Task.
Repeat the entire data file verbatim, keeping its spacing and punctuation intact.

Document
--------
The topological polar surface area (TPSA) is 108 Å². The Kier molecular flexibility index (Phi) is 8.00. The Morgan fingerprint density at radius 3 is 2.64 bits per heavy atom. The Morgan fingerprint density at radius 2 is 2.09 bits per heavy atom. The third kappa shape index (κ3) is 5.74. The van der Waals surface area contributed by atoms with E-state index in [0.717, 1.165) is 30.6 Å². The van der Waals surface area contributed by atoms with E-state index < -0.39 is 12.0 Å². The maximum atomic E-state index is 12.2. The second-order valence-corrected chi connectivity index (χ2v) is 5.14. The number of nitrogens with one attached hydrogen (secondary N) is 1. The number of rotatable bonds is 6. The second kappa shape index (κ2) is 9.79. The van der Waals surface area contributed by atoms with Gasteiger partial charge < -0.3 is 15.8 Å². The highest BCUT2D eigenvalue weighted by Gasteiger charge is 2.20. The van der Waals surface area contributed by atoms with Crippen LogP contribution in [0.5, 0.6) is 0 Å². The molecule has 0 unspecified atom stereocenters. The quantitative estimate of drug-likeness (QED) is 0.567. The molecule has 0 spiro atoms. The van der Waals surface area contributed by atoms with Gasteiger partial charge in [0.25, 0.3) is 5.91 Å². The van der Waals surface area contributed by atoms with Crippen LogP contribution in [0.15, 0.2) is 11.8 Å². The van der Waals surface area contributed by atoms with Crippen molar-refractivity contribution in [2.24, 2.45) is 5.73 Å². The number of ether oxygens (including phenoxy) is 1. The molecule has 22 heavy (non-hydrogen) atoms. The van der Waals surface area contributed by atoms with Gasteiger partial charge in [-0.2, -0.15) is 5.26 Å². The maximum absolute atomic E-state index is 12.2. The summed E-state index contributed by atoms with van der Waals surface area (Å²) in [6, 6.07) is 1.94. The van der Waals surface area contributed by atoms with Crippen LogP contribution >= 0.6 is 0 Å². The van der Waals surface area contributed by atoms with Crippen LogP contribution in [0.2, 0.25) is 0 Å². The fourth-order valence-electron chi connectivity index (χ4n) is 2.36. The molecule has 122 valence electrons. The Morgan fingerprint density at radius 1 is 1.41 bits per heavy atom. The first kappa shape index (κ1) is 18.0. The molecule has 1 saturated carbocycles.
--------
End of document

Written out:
The topological polar surface area (TPSA) is 108 Å². The Kier molecular flexibility index (Phi) is 8.00. The Morgan fingerprint density at radius 3 is 2.64 bits per heavy atom. The Morgan fingerprint density at radius 2 is 2.09 bits per heavy atom. The third kappa shape index (κ3) is 5.74. The van der Waals surface area contributed by atoms with E-state index in [0.717, 1.165) is 30.6 Å². The van der Waals surface area contributed by atoms with E-state index < -0.39 is 12.0 Å². The maximum atomic E-state index is 12.2. The second-order valence-corrected chi connectivity index (χ2v) is 5.14. The number of nitrogens with one attached hydrogen (secondary N) is 1. The number of rotatable bonds is 6. The second kappa shape index (κ2) is 9.79. The van der Waals surface area contributed by atoms with Gasteiger partial charge < -0.3 is 15.8 Å². The highest BCUT2D eigenvalue weighted by Gasteiger charge is 2.20. The van der Waals surface area contributed by atoms with Crippen LogP contribution in [0.5, 0.6) is 0 Å². The molecule has 0 unspecified atom stereocenters. The quantitative estimate of drug-likeness (QED) is 0.567. The molecule has 0 spiro atoms. The van der Waals surface area contributed by atoms with Gasteiger partial charge in [0.25, 0.3) is 5.91 Å². The van der Waals surface area contributed by atoms with Crippen LogP contribution in [0.15, 0.2) is 11.8 Å². The van der Waals surface area contributed by atoms with Crippen molar-refractivity contribution in [2.24, 2.45) is 5.73 Å². The number of ether oxygens (including phenoxy) is 1. The molecule has 22 heavy (non-hydrogen) atoms. The van der Waals surface area contributed by atoms with Gasteiger partial charge in [-0.2, -0.15) is 5.26 Å². The maximum absolute atomic E-state index is 12.2. The summed E-state index contributed by atoms with van der Waals surface area (Å²) in [6, 6.07) is 1.94. The van der Waals surface area contributed by atoms with Crippen LogP contribution >= 0.6 is 0 Å². The van der Waals surface area contributed by atoms with Crippen LogP contribution in [0.2, 0.25) is 0 Å². The fourth-order valence-electron chi connectivity index (χ4n) is 2.36. The molecule has 122 valence electrons. The Morgan fingerprint density at radius 1 is 1.41 bits per heavy atom. The first kappa shape index (κ1) is 18.0. The molecule has 1 saturated carbocycles.